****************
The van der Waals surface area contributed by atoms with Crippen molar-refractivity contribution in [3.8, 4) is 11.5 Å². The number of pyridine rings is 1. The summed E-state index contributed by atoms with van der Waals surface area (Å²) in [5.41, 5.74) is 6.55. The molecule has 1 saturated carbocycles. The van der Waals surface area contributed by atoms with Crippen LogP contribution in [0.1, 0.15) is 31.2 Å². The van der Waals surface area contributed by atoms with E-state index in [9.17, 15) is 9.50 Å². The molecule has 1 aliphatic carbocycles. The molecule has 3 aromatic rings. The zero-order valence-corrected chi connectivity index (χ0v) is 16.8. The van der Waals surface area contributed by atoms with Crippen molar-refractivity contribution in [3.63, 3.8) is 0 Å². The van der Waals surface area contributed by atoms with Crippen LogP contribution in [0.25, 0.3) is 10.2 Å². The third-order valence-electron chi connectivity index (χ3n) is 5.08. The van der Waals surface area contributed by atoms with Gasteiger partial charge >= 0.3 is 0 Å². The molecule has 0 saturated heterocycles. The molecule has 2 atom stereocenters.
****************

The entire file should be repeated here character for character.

The van der Waals surface area contributed by atoms with Crippen molar-refractivity contribution in [3.8, 4) is 11.5 Å². The number of pyridine rings is 1. The summed E-state index contributed by atoms with van der Waals surface area (Å²) in [5.41, 5.74) is 6.55. The molecule has 1 saturated carbocycles. The van der Waals surface area contributed by atoms with Crippen LogP contribution in [0.1, 0.15) is 31.2 Å². The van der Waals surface area contributed by atoms with E-state index in [9.17, 15) is 9.50 Å². The molecule has 1 aliphatic carbocycles. The molecule has 3 aromatic rings. The zero-order valence-corrected chi connectivity index (χ0v) is 16.8. The van der Waals surface area contributed by atoms with Crippen molar-refractivity contribution in [3.63, 3.8) is 0 Å². The van der Waals surface area contributed by atoms with Crippen LogP contribution in [0.25, 0.3) is 10.2 Å². The third-order valence-electron chi connectivity index (χ3n) is 5.08. The van der Waals surface area contributed by atoms with Gasteiger partial charge >= 0.3 is 0 Å². The molecule has 0 saturated heterocycles. The molecule has 2 atom stereocenters.